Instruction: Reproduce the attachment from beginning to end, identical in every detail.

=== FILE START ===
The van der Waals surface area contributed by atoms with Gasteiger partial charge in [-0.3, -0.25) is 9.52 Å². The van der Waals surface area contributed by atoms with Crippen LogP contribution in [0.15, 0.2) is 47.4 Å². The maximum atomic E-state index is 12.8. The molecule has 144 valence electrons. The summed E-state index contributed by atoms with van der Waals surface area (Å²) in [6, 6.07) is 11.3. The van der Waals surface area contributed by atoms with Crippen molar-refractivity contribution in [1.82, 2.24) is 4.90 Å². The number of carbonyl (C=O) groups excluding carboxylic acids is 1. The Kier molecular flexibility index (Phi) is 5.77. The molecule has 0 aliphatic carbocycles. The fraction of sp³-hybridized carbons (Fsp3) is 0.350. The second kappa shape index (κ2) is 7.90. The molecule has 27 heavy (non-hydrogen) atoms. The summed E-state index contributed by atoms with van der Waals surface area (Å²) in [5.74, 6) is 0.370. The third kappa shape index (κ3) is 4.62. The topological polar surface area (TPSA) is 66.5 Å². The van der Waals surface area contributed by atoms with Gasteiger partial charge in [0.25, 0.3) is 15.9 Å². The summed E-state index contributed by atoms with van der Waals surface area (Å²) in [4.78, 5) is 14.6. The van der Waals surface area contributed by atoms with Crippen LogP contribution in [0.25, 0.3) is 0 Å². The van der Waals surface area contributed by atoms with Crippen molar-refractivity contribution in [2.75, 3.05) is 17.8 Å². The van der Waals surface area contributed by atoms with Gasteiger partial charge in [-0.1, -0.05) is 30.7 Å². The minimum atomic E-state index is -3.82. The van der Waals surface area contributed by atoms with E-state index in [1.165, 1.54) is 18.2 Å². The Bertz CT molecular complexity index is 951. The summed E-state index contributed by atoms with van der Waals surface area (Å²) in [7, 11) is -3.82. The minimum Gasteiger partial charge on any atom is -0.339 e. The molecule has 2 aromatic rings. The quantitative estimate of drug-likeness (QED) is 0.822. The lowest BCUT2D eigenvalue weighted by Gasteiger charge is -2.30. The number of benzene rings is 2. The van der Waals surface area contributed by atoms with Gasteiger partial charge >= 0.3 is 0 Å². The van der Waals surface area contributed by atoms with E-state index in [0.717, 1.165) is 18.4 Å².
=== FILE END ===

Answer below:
The van der Waals surface area contributed by atoms with Gasteiger partial charge in [-0.3, -0.25) is 9.52 Å². The van der Waals surface area contributed by atoms with Crippen LogP contribution in [0.15, 0.2) is 47.4 Å². The maximum atomic E-state index is 12.8. The molecule has 144 valence electrons. The summed E-state index contributed by atoms with van der Waals surface area (Å²) in [6, 6.07) is 11.3. The van der Waals surface area contributed by atoms with Crippen molar-refractivity contribution in [1.82, 2.24) is 4.90 Å². The number of carbonyl (C=O) groups excluding carboxylic acids is 1. The Kier molecular flexibility index (Phi) is 5.77. The molecule has 0 aliphatic carbocycles. The fraction of sp³-hybridized carbons (Fsp3) is 0.350. The second kappa shape index (κ2) is 7.90. The molecule has 27 heavy (non-hydrogen) atoms. The summed E-state index contributed by atoms with van der Waals surface area (Å²) in [5.74, 6) is 0.370. The third kappa shape index (κ3) is 4.62. The topological polar surface area (TPSA) is 66.5 Å². The van der Waals surface area contributed by atoms with Gasteiger partial charge in [0.25, 0.3) is 15.9 Å². The summed E-state index contributed by atoms with van der Waals surface area (Å²) in [4.78, 5) is 14.6. The van der Waals surface area contributed by atoms with Crippen LogP contribution in [0.25, 0.3) is 0 Å². The van der Waals surface area contributed by atoms with Crippen molar-refractivity contribution in [2.75, 3.05) is 17.8 Å². The van der Waals surface area contributed by atoms with Gasteiger partial charge in [-0.1, -0.05) is 30.7 Å². The minimum atomic E-state index is -3.82. The van der Waals surface area contributed by atoms with E-state index in [1.165, 1.54) is 18.2 Å². The Bertz CT molecular complexity index is 951. The summed E-state index contributed by atoms with van der Waals surface area (Å²) in [7, 11) is -3.82. The minimum Gasteiger partial charge on any atom is -0.339 e. The molecule has 2 aromatic rings. The quantitative estimate of drug-likeness (QED) is 0.822. The lowest BCUT2D eigenvalue weighted by Gasteiger charge is -2.30. The number of benzene rings is 2. The van der Waals surface area contributed by atoms with Gasteiger partial charge >= 0.3 is 0 Å². The van der Waals surface area contributed by atoms with E-state index in [0.717, 1.165) is 18.4 Å².